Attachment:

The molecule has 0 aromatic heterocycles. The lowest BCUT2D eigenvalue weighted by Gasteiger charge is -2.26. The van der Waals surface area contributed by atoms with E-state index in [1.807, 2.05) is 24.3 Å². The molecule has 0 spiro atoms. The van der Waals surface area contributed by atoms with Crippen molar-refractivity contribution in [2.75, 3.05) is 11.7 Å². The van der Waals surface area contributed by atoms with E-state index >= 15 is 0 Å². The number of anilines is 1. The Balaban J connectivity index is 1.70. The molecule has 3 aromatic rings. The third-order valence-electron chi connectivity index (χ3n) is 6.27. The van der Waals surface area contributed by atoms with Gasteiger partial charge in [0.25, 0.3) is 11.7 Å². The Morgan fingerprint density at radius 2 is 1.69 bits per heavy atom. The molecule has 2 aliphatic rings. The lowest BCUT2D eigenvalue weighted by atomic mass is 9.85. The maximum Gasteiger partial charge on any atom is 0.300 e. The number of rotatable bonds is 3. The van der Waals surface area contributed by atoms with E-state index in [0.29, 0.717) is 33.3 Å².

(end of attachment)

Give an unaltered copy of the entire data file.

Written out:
The molecule has 0 aromatic heterocycles. The lowest BCUT2D eigenvalue weighted by Gasteiger charge is -2.26. The van der Waals surface area contributed by atoms with E-state index in [1.807, 2.05) is 24.3 Å². The molecule has 0 spiro atoms. The van der Waals surface area contributed by atoms with Crippen molar-refractivity contribution in [2.75, 3.05) is 11.7 Å². The van der Waals surface area contributed by atoms with E-state index >= 15 is 0 Å². The number of anilines is 1. The Balaban J connectivity index is 1.70. The molecule has 3 aromatic rings. The third-order valence-electron chi connectivity index (χ3n) is 6.27. The van der Waals surface area contributed by atoms with Gasteiger partial charge in [0.25, 0.3) is 11.7 Å². The Morgan fingerprint density at radius 2 is 1.69 bits per heavy atom. The molecule has 2 aliphatic rings. The lowest BCUT2D eigenvalue weighted by atomic mass is 9.85. The maximum Gasteiger partial charge on any atom is 0.300 e. The number of rotatable bonds is 3. The van der Waals surface area contributed by atoms with E-state index in [0.29, 0.717) is 33.3 Å².